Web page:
Friday, August 20, 2021

The Lake House, Chicago's First Luxury Hotel and Fine Dining Restaurant.

The Lake House opened in 1835 as the first luxury hotel and fine dining restaurant, becoming famous for its French cooking. The hotel stood on the north side of the Chicago River on what was then the lakeshore, across the river from Fort Dearborn near where the Wrigley Building stands today.
This photograph was taken between 1857 and 1859 when the Lake House was a Hospital for the poor. The Rush Street bridge opened in 1857.

This impressive brick hotel was four stories in height plus a basement and elegantly furnished at $90,000 ($2,792,000 today). The building was surrounded by one of the only sidewalks in the town.

The men whose "Lake House Association" enterprise built the hotel and restaurant were Gurdon S. Hubbard, John Harris Kinzie (John Kinzie's son), General David S. Hunter (First Lieutenant, Fifth Infantry, Commandant of Fort Dearborn (December 14, 1830, to May 20, 1831), Dr. William Bradshaw Egan (Illinois House of Representatives (1852-1854), and Major James B. Campbell (real estate investor)

The Lake House Hotel was the first restaurant in Chicago to serve live oysters, transported from New England by sleigh in 1838.

I've been asked several times how fresh oysters could come from the East Coast.

First of all, oysters were kept alive on Ice while being transported. If an oyster's shell opens, they die. Dead oysters carry dangerous bacteria for humans.

Chicago's first fresh oysters were delivered in 1838 by sleigh from New Haven, Connecticut. This spurred Chicago’s earliest love affair with the oyster. By 1857, there were seven "Oyster Depots" and four "Oyster Saloons" in the city, and the population was 109,000 in 1860. Peaking in the Gilded Age of the 1890s (population of 1,001,000 in 1890) and waning with Prohibition, oyster consumption was plentiful in old Chicago. Believe it or not, ice cream parlors also served oysters because they had all that ice.

In the 1890s, express-service refrigerated train cars shipped oysters and other perishable foods around the country. The cars did not come into general use until the turn of the 20th century.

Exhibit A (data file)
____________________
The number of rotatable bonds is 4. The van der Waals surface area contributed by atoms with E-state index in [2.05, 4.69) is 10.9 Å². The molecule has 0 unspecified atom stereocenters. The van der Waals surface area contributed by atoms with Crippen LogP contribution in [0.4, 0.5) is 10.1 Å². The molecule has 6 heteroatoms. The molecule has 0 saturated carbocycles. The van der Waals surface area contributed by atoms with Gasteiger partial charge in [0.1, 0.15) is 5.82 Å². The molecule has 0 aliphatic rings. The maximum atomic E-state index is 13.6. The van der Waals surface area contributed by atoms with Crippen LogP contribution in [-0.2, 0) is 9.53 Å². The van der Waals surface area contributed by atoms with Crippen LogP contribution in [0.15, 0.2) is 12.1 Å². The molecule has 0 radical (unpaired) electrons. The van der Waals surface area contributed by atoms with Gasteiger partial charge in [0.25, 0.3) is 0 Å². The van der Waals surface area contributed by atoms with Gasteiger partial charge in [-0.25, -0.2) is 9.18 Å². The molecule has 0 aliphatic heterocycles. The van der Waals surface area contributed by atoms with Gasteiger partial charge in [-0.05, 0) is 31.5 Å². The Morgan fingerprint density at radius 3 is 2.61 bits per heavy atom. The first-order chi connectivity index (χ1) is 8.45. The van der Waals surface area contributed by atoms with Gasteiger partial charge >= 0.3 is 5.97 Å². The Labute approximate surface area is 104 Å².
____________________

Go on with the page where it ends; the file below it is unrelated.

The Lake House was Chicago's first foray into fine dining and offered some East Coast imports to their well-heeled clientele. It was the first restaurant in Chicago to serve dinner in courses and to use white tablecloths, napkins, menu cards, and even toothpicks.
Michigan Street was renamed Hubbard Street (440N 1 to 299E)

The first Rush Street bridge, a swing bridge, opened in 1857 (destroyed in an accident in 1863), but before then, a ferry at the Lake House, said to be "the safest and the pleasantest on the river," was free.

In the words of James Buckingham, a sophisticated British gentleman who visited in 1840, the hotel was "superior . . .  excellent . . .  Elysium (paradise)."

On November 30, 1845, a group of Scots in Chicago gathered at the Lake House to celebrate the Scottish culture and identity on Saint Andrew's Day. They formed the "Saint Andrew Society," similar to the one on the East Coast.

The Lake House was sold to the Sisters of Mercy in 1850. On February 27, 1851, the "Illinois General Hospital" was given over to the charge of the Sisters of Mercy. On June 21, 1852, the Illinois State Legislature incorporated Mercy Hospital and Mercy Orphanage. In May 1853, finding the hospital (Lake House) inadequate to accommodate the increasing number of patients, the Sisters moved the patients to a large frame building on Kenzie Street.

John Johnson and Frederick Knickerbocker purchased the Lake House building and reopened the hotel and restaurant.

A shocking calamity occurred on September 19, 1856. At about seven o'clock in the morning, the boat at the Lake House ferry capsized while crossing from the North to the South Side of the river. It was crowded with passengers, all men, and most laborers going to work. Many succeeded in swimming ashore. Others were picked up by boats. It was supposed that a large number drowned, but as only ten bodies were subsequently found, it was concluded that the fatalities were not as bad as first believed. 

The boat was not the regular ferry boat in use because the regular boat was being repaired. The substitute was the old flat scow ferry that had been used at Wells Street. It really was not fit for use. Those who crowded upon the boat in such numbers did not know its unseaworthy character. They were so impatient to cross that they took the boat out of the charge of the ferryman and left him on the shore. When the boat was a few feet from the shore, the ferryman slacked the line as a vessel approached. The coroner's verdict declared this act imprudent, but it could not have caused the accident. The over-capacity boat immediately careened because it became unbalanced as the weight shifted, and all of the passengers were thrown into the river.

The Great Chicago Fire of 1871 leveled the building.

Compiled by Dr. Neil Gale, Ph.D.


  1. I wonder what "Leland's Ham" was.

    1. I'd guess that Leland's Ham, what named after a chef or cook's name for his dish.

  2. Who would have thought there would be find dinning in the 1835 & from the east coast a world away back then Neil you are the very BEST


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